Machine Learning Mini-Project: Predicting Stock Closing Prices from Intraday Stock Prices on the NIFTY index.
ROCKET vs. Time Series Forest vs. Temporal Convolutional Networks vs. XGBoost
If you dabble in stock trading, as I do, you might wonder how you can tell how the stock is going to do by the time of the closing bell — is it going to close above where it started, or not? There are intraday patterns, surely — people always tell you stock trading activity comes in “waves”, and that things tend to slow down a bit during the lunch hours, and that there is a power hour towards the end where big moves can happen.
For this project — (Google Colab notebook publicly available here) — I am using NIFTY index (India), and we are looking at minute by minute data. We are normalizing each time series with respect to its opening price, so each point is just the difference between it and the opening price. The Indian index is open for about 6 hours and 15 minutes, meaning that there should be 375 minutes. I used data from 2018–2019, and dropped any day where there were less than 372 data points (there was only 1 or 2). Then the question becomes — how much of a historical window do we need to predict where the stock ends up? Can you tell after the first hour? Or can a machine learn a pattern after 3 of the 6.25 hours have passed?
I will attempt to answer this question for the NIFTY using the sktime library, which is a time series library, as well as XGBoost and keras-TCN, a library for temporal convolutional networks. The ones that I will be focusing on here are ROCKET transform and the Time Series Forest Classifier. There are actually tons of interesting classifiers for time series here, many of which are of the symbolic representation sort (representing time series as sequences of letters or symbols, like DNA). I found that most of them aren’t too competitive when it comes to this time series, so I’m focusing on the 2 that are actually decent enough to be something you might deploy in real life.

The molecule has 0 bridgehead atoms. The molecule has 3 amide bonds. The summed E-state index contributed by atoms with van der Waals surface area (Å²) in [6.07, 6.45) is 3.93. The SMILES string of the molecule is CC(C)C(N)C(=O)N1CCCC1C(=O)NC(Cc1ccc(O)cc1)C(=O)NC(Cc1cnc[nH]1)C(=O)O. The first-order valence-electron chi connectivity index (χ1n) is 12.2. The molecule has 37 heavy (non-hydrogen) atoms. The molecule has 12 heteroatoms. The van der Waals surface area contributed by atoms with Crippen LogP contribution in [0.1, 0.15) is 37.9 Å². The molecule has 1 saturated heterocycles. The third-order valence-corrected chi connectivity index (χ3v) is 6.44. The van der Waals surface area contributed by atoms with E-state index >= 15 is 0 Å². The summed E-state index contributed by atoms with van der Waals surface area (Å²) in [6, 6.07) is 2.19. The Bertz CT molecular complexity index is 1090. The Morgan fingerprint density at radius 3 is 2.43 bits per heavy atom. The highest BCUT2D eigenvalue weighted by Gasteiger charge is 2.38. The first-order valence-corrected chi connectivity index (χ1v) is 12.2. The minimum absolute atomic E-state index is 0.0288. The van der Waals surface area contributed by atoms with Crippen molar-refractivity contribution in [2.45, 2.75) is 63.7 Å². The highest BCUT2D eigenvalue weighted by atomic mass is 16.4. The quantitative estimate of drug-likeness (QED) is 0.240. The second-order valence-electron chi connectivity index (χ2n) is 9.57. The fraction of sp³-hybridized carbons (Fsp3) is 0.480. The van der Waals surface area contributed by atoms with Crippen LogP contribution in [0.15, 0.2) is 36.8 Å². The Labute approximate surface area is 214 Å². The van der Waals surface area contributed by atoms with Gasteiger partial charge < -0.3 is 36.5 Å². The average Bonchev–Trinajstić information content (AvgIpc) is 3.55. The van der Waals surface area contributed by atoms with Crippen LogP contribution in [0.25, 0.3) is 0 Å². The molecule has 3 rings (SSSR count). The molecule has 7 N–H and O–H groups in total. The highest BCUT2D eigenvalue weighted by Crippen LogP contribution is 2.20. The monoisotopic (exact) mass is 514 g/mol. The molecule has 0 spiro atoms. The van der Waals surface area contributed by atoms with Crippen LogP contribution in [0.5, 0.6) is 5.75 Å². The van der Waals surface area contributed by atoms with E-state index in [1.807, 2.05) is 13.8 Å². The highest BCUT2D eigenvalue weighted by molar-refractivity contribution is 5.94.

The data is from this Kaggle page, and from it we are using NIFTY, not BANK NIFTY as our index of choice. Also, we are training with just the years 2018–2019, dividing this set 80/20 and not doing any shuffling so we can see how something trained on the past can generalize to the future, i.e., see if there is some kind of concept drift going on.
Preprocessing the data — just subtract the first value from the rest, so that it equals 0, and then drop that col. Take the first X number of hours as your training data. I started with 4 hours, meaning 239 points in time (the 240th being the one you’re trying to predict). Then, scale the numbers by dividing by 100, to get numbers that are roughly in the [0,1] range. To create a binary target variable, just compare the closing price to the opening price, if the closing price is higher, we code as 1, else 0. Also, you might want to try using tsmoothie’s LOWESS to smooth out the time series a bit. It doesn’t change much in the big picture of things. Here’s the plot of one daily time series alongside its smoothed version:
Sktime classifiers require that the data be stored in a strange format — a pandas DataFrame, except instead of one column for each time stamp (239 features, an array of shape (N, 239), you have 1 column where each row or element of that column is itself a pandas Series, meaning an (N,1) array where that single feature is the 239 element series.
Here are the models I used and how they were configured.
ROCKET — this one is based on random convolution kernels, so basically, it’s like a shallow convolutional neural network without nonlinear activations, dilations, or anything fancy, really. A really good explanation of the ROCKET algorithms can be found here. It’s considered fast and SOTA, and it does work pretty well. By default ROCKET uses 10000 kernels. Technically, I am using MINIROCKET, which generates the features — but then you still have to choose a classifier to learn from those features. For that they recommend Ridge Classifier or Logistic Regression. I found that with RidgeCV() you can get decent performance, and that it’s faster than LogisticRegressionCV. The code looks something like this